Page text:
Bazor scoffed, "Obvious? I thought you were heading out of the system on that course. Besides, you know the drill. No beacon, no claim. Where's your beacon? Ha. Impudent kids." Then, mechanically, as if reading from a checklist, Bazor intoned, "Beacon away."

"Crap!", Haxus cursed out loud as he watched the radar display, waiting for the inevitable blossom of the beacon to appear, claiming this world for the Seledon Federation, if only briefly. His ship swung around the planet in another orbit as Haxus watched. Something's wrong, he thought. It doesn't take that long to plant a beacon.

"Arrhgghggghghgg!!!" A mortifying scream emanated from the vidcom. Haxus riveted his gaze on the screen. In horror he watched as creatures roughly nine inches long resembling short thick centipedes swarmed up the arms and torso of the person on the screen. In revulsion, Haxus watched as scores of these creatures grabbed at Bazor with long sharp mandibles, pulling his limbs in directions they weren't meant to go. "Aaahghaaahahhhhhhh!" Bazor screamed again as if his lungs were being pulled out of his chest. "AAAAAhahaahahhahhghghghhghghgh!" Haxus flipped the vidcom sound off, the sound that he would never be able to shut off in his memory.

When Haxus' ship passed overhead in the next orbit, he prepared to finish off Bazor's vessel. Guns ready, Haxus watched with grim determination as his ship fell over the horizon. Scanning the terrain below, there was no sign of Bazor's ship. Frantically, Haxus flipped through different sensor channels looking for the crippled hulk of Bazor's star fighter. It had been right there along that southern coastline but now it wasn't showing up on any of his ship's sensors.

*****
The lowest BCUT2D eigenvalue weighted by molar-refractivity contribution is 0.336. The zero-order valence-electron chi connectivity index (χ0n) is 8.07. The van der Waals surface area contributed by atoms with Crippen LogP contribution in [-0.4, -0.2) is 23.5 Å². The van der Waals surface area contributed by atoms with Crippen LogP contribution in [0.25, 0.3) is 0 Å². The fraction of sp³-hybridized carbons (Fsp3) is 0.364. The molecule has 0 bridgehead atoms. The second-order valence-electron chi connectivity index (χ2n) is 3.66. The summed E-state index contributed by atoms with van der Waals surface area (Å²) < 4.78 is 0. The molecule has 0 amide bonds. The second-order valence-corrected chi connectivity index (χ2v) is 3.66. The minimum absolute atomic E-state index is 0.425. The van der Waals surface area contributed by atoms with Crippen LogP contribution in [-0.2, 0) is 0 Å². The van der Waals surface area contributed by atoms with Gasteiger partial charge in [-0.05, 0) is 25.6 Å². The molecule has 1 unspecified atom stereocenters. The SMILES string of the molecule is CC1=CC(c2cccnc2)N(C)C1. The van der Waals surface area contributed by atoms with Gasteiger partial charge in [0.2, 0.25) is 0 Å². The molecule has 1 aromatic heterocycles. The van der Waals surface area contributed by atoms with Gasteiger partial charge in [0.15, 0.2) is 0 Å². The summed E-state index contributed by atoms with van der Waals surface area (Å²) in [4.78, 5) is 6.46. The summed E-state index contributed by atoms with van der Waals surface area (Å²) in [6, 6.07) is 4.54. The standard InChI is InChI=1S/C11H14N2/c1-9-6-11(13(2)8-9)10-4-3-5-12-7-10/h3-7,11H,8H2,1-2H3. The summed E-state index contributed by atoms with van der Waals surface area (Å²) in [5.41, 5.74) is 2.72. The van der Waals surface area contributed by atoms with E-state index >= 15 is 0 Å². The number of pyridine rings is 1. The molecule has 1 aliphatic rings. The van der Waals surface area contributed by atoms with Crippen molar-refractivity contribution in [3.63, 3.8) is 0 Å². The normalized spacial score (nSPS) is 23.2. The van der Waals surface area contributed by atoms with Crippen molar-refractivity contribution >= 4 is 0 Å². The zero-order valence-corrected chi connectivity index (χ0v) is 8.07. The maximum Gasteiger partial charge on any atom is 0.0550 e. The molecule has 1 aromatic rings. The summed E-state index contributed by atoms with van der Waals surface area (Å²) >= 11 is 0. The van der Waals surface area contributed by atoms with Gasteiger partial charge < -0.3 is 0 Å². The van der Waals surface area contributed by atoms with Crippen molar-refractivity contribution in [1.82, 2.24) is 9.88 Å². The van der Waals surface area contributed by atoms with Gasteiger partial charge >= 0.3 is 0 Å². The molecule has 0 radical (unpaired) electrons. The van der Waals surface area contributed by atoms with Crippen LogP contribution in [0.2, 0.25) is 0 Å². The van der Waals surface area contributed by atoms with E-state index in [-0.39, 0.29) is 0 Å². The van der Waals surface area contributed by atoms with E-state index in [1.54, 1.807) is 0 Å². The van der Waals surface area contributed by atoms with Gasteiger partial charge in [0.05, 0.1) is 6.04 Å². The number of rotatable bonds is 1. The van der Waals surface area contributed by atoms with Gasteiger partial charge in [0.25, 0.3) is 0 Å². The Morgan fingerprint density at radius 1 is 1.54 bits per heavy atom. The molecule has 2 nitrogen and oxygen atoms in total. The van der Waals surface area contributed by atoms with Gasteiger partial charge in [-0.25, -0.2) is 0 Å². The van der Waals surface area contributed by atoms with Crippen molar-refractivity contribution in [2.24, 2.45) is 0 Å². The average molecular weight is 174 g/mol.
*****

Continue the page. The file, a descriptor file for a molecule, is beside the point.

Haxus looked helplessly back to the vidcom only to watch in morbid fascination as the centipede-things excreted digestive fluids on Bazor a little at a time. First his extremities, toes, fingers, ears, then feet, hands, arms, legs, all systematically reduced to soft mush and sucked up by the swarming mass. Bazor's body stopped twitching after a while. The vile creatures that overcame him didn't give him the courtesy of a quick death. Instead they seemed oblivious, if anything, to the fact that he was even alive.

Haxus orbited the planet for days, unable to leave while the last days of Bazor Muturon played out on his screen. Unanswerable questions flooded his mind, swirling with the sounds of Bazor screaming and the sight of empty eye sockets staring out of his bleached white bones, still sitting at his command console.